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An ‘Equal Playing Field’ Makes up the Available Treatment Options for CLL


Regardless of a patient’s age, comorbidity status or disease risk, an expert from Memorial Sloan Kettering Cancer Center notes how targeted therapies have become the standard of care in treating chronic lymphocytic leukemia.

A few years ago, oncologists often treated newly diagnosed patients with chronic lymphocytic leukemia (CLL) with a multitude of chemoimmunotherapy regimens.

However, as one hematologic oncologist recently noted, this trend has shifted tremendously to a point where there’s very little use for chemoimmunotherapy regimens in this patient population.

In fact, targeted therapies — which are medications that pinpoint and damage cells without affecting most normal and healthy cells — have staked their claim as the standard of care across several patient populations with newly diagnosed CLL.

“Fortunately, in 2022, for patients, regardless of age, comorbidity or risk, it’s an equal playing field in terms of options that are available to our patients,” Dr. Anthony Mato, director of the CLL Program at Memorial Sloan Kettering Cancer Center in New York, said during a presentation at the 26th Annual International Congress on Hematologic Malignancies.

During his presentation, Mato discussed several clinical trials and highlighted an array of data that detailed the safety and efficacy of various targeted therapies.


Mato reviewed data from the RESONATE-2 clinical trial, which led to a Food and Drug Administration approval of Imbruvica (ibrutinib) in 2016.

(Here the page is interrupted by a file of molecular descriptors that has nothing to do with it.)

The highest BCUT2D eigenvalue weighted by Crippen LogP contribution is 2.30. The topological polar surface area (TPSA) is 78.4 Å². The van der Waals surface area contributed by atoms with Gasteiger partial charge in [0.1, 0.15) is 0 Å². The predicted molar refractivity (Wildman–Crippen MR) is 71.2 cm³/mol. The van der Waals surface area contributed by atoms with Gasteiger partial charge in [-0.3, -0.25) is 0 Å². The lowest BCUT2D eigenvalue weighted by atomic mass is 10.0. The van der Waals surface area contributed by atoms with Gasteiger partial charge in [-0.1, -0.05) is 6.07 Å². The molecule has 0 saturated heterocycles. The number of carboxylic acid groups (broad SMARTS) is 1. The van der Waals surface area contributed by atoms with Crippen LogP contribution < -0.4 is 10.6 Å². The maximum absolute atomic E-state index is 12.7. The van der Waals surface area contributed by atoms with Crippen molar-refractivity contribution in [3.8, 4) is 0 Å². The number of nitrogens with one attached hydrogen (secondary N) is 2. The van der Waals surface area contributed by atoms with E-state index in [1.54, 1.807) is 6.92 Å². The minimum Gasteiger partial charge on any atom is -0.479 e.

Here, Mato highlighted findings from a seven-year follow-up of the trial which showed that of the 136 patients who received study drug, 47% continued to receive treatment. Moreover, the average duration of Imbruvica treatment was 6.2 years.

ECOG 1912

Mato also analyzed results from the ECOG 1912 trial. Here, study authors reviewed the safety and efficacy of administering Imbruvica plus another targeted therapy Rituxan (rituximab) versus fludarabine and cyclophosphamide — two chemotherapy agents — with Rituxan.

The study, which was presented in 2019, demonstrated that at a median follow-up of 48 months, treatment with Imbruvica plus Rituxan induced in a three-year progression-free survival rate (percentage of patients living with the disease without the disease worsening) of 89% compared with 71% in the group that received the chemotherapy-based triplet regimen.

Although Mato stressed that chemoimmunotherapy doesn’t have much of a place in treating CLL, he noted a subgroup of patients with IGHV-mutated disease derived a benefit from chemoimmunotherapy that warrants continued use.

CLL14 Trial

Another study Mato explained was the results of a four-year follow-up of the phase 3 CLL14 study. In this trial, where patients received either Gazyva (obinutuzumab) plus Venclexta (venetoclax) or the chemotherapy drug chlorambucil plus Gazyva.

At the time of follow-up, a median progression-free survival had not yet been reached in patients who received Venclexta and Gazyva compared with 36.4 months in the group that received the chemotherapy-based doublet therapy.

Moreover, the four-year progression-free survival rate was significantly higher in the group that received Venclexta and Gazyva (74% versus 35.4%).

Moving Forward

In the end, Mato reviewed several studies highlighting the various efficacy and safety endpoints associated with countless targeted therapies including Gazyva, Venetoclax, Imbruvica and Calquence (acalabrutinib).

Ultimately, he concluded to the audience, that regardless of a patients age or even if they’re considered fit or unfit, that targeted therapies should be the gold standard in the first-line treatment of patients with CLL.

“For patients who are younger than age 65, targeted therapies are the standard of care,” he said. “Although one could still consider chemoimmunotherapy for older fit patients, still targeted therapies are a standard of care. And for less fit patients, targeted therapies are the standard of care.”

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